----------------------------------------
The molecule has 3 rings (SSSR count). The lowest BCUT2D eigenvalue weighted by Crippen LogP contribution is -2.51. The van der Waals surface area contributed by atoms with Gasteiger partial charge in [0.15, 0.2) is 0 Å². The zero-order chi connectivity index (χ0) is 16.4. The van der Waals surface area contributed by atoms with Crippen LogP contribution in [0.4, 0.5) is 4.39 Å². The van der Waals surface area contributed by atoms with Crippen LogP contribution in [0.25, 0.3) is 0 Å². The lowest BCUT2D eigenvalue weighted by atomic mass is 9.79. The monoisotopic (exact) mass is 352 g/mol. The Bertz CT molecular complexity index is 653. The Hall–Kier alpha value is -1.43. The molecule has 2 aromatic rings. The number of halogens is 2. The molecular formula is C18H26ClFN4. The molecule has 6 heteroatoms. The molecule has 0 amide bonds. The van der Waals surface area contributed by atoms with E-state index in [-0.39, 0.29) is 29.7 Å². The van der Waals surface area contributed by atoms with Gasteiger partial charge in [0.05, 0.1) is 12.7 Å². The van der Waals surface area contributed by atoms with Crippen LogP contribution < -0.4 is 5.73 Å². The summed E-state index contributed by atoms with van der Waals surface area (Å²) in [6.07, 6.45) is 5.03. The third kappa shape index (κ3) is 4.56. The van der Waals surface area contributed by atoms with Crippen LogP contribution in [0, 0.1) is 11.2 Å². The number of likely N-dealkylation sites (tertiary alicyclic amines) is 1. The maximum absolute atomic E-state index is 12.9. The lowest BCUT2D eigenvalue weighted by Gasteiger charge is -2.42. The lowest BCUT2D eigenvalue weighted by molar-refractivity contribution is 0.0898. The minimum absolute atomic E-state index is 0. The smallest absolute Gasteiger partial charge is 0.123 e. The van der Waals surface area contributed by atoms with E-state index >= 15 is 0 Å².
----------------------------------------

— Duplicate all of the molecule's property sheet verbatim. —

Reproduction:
The molecule has 3 rings (SSSR count). The lowest BCUT2D eigenvalue weighted by Crippen LogP contribution is -2.51. The van der Waals surface area contributed by atoms with Gasteiger partial charge in [0.15, 0.2) is 0 Å². The zero-order chi connectivity index (χ0) is 16.4. The van der Waals surface area contributed by atoms with Crippen LogP contribution in [0.4, 0.5) is 4.39 Å². The van der Waals surface area contributed by atoms with Crippen LogP contribution in [0.25, 0.3) is 0 Å². The lowest BCUT2D eigenvalue weighted by atomic mass is 9.79. The monoisotopic (exact) mass is 352 g/mol. The Bertz CT molecular complexity index is 653. The Hall–Kier alpha value is -1.43. The molecule has 2 aromatic rings. The number of halogens is 2. The molecular formula is C18H26ClFN4. The molecule has 6 heteroatoms. The molecule has 0 amide bonds. The van der Waals surface area contributed by atoms with E-state index in [-0.39, 0.29) is 29.7 Å². The van der Waals surface area contributed by atoms with Gasteiger partial charge in [0.05, 0.1) is 12.7 Å². The van der Waals surface area contributed by atoms with Crippen LogP contribution < -0.4 is 5.73 Å². The summed E-state index contributed by atoms with van der Waals surface area (Å²) in [6.07, 6.45) is 5.03. The third kappa shape index (κ3) is 4.56. The van der Waals surface area contributed by atoms with Crippen LogP contribution in [0, 0.1) is 11.2 Å². The number of likely N-dealkylation sites (tertiary alicyclic amines) is 1. The maximum absolute atomic E-state index is 12.9. The lowest BCUT2D eigenvalue weighted by Gasteiger charge is -2.42. The lowest BCUT2D eigenvalue weighted by molar-refractivity contribution is 0.0898. The minimum absolute atomic E-state index is 0. The smallest absolute Gasteiger partial charge is 0.123 e. The van der Waals surface area contributed by atoms with E-state index >= 15 is 0 Å².